"The desert bears only a scathing sun, and nothing more."
"What about mirages?"

Sunday, January 30, 2011


Eyelids are still
heavy with sleep.
I feel them
I feel like
I'm drifting--
and yet,
I'm still
standing up.

Friday, January 28, 2011

- - -

I absolutely had to post this video after I watched it a few times. The main reason being that young girls need more role models such as Pink. I know that some of you are probably thinking I'm a little crazy, a little tired right now. But I'm being totally serious.

My friend and I were discussing how a majority of music videos produced and made are of the artist or band singing the song, acting badass or whatever, and how you don't see a lot of videos that elaborate on the song or add to it. She brought up Pink, and we sat down to watch a few of her own music videos.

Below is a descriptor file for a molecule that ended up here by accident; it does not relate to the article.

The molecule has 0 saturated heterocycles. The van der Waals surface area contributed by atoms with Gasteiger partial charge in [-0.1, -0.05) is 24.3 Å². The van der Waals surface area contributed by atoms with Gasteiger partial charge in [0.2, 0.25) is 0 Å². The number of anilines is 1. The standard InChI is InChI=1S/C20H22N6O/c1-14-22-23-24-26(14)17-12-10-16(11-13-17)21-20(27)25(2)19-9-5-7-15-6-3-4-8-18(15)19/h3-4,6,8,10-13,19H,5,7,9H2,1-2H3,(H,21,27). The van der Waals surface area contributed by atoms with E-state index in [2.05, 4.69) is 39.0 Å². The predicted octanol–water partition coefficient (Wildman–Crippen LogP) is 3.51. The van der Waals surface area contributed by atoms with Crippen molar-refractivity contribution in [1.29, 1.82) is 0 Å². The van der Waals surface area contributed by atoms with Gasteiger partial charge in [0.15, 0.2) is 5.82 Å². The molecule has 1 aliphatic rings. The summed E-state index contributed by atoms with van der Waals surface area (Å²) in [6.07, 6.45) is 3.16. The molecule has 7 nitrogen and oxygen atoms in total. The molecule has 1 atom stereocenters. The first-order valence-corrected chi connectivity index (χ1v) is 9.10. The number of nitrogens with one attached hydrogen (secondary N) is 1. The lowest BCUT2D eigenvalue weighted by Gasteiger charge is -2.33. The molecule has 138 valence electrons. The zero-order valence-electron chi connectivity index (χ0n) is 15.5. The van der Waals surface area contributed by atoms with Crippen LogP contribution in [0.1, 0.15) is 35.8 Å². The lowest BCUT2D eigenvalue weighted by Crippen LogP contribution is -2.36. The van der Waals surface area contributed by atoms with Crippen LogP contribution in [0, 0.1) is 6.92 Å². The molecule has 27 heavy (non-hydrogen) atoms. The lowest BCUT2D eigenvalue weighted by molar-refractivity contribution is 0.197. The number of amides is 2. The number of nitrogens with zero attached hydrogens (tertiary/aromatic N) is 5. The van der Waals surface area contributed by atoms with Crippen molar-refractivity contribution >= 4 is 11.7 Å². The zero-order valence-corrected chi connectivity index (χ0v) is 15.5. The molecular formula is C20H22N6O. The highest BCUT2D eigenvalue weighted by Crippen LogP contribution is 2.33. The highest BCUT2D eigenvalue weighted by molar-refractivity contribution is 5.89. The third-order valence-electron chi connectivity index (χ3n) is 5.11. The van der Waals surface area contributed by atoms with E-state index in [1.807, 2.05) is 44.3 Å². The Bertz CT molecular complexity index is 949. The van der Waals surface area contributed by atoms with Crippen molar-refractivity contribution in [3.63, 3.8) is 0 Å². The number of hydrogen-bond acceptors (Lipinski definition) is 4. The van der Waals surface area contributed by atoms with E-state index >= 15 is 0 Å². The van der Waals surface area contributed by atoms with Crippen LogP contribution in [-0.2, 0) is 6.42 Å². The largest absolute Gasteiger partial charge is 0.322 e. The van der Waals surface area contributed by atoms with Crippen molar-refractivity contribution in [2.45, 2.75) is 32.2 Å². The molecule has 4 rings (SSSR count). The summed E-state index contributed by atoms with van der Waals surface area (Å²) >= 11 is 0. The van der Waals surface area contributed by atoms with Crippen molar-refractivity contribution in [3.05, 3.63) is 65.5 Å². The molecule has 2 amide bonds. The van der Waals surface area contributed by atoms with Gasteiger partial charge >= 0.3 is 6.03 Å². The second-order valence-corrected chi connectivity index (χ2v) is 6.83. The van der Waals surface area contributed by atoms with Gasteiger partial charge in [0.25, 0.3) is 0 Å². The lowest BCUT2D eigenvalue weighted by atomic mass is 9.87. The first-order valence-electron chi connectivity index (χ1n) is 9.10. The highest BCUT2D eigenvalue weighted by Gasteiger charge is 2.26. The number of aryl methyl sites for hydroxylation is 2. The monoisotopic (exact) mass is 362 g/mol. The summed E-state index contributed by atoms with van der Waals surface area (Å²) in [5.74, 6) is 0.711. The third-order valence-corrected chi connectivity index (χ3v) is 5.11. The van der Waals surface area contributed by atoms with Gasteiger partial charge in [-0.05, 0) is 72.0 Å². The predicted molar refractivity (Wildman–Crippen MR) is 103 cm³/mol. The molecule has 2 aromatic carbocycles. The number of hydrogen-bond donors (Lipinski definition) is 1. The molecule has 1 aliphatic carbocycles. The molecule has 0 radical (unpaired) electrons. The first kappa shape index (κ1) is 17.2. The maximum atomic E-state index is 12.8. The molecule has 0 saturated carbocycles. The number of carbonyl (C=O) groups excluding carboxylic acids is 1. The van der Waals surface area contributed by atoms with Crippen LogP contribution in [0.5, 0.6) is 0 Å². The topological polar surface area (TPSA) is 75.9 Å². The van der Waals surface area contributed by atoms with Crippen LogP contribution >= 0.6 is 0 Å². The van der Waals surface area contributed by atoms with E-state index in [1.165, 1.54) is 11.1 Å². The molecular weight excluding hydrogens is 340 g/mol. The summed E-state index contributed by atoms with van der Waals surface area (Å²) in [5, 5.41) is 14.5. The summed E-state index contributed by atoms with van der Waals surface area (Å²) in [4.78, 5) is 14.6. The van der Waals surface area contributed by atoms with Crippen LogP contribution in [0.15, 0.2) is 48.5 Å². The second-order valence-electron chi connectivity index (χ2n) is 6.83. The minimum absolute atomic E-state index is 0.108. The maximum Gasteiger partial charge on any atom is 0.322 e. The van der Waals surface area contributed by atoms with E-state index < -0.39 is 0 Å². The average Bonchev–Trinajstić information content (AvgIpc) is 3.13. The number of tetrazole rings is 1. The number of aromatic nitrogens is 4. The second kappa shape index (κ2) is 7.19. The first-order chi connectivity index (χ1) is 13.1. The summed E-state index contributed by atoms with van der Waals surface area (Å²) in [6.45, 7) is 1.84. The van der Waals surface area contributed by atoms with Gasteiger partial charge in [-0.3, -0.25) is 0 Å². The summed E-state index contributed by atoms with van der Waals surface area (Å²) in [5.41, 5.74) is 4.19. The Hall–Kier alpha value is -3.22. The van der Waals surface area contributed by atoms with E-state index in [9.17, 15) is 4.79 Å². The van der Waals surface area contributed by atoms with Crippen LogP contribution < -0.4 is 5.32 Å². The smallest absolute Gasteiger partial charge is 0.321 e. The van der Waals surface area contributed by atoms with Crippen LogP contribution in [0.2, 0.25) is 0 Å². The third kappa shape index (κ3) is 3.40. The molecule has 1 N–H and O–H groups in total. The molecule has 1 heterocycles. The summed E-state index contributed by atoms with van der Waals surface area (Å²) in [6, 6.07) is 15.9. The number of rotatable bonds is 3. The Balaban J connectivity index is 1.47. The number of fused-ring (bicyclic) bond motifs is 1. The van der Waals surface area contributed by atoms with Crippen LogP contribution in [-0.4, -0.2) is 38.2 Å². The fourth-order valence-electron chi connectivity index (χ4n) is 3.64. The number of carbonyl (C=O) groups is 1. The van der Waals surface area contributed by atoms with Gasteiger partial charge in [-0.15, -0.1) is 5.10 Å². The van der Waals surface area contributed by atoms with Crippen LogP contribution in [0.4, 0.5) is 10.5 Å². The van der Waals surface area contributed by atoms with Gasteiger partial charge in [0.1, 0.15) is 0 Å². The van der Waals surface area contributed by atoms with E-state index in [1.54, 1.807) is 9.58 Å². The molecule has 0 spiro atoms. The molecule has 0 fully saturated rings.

All the videos we watched had a strong message and a story that related back to the song, and all the while Pink is really doing her own thing. This is pop music (which normally I am not a fan of) that is substantial and influential. I think we need more of that; we need more people who are considered idols or role models to put out there that it's okay to be you, to not always listen to what main stream tells us to do, and the list goes on.

Anyways, I'll stop before this becomes an impassioned rant. The video just hit really hard on an intellectual and emotional level, and I thought it was worth showing.

Edit: The video is actually reversed on Blogger...weird.

Thursday, January 27, 2011


Skittering feet,
funny dooks,
a slinky body
hard to catch.
Shiny objects
and panties

- - -

I have two ferrets (Jo Jo and Boxer), and I love them to death. But they really are a hassle sometimes.

Wednesday, January 26, 2011

Cold Water.

Up to your neck
it lies still
like soft glass.
Ripples trail
behind a hand,
brisk chill
your shoulders.

- - -

Well, my exams are now all finished, so now I've got a week full of long sweet empty in front of me. This is something I just dashed off to get back in to the routine of writing regularily.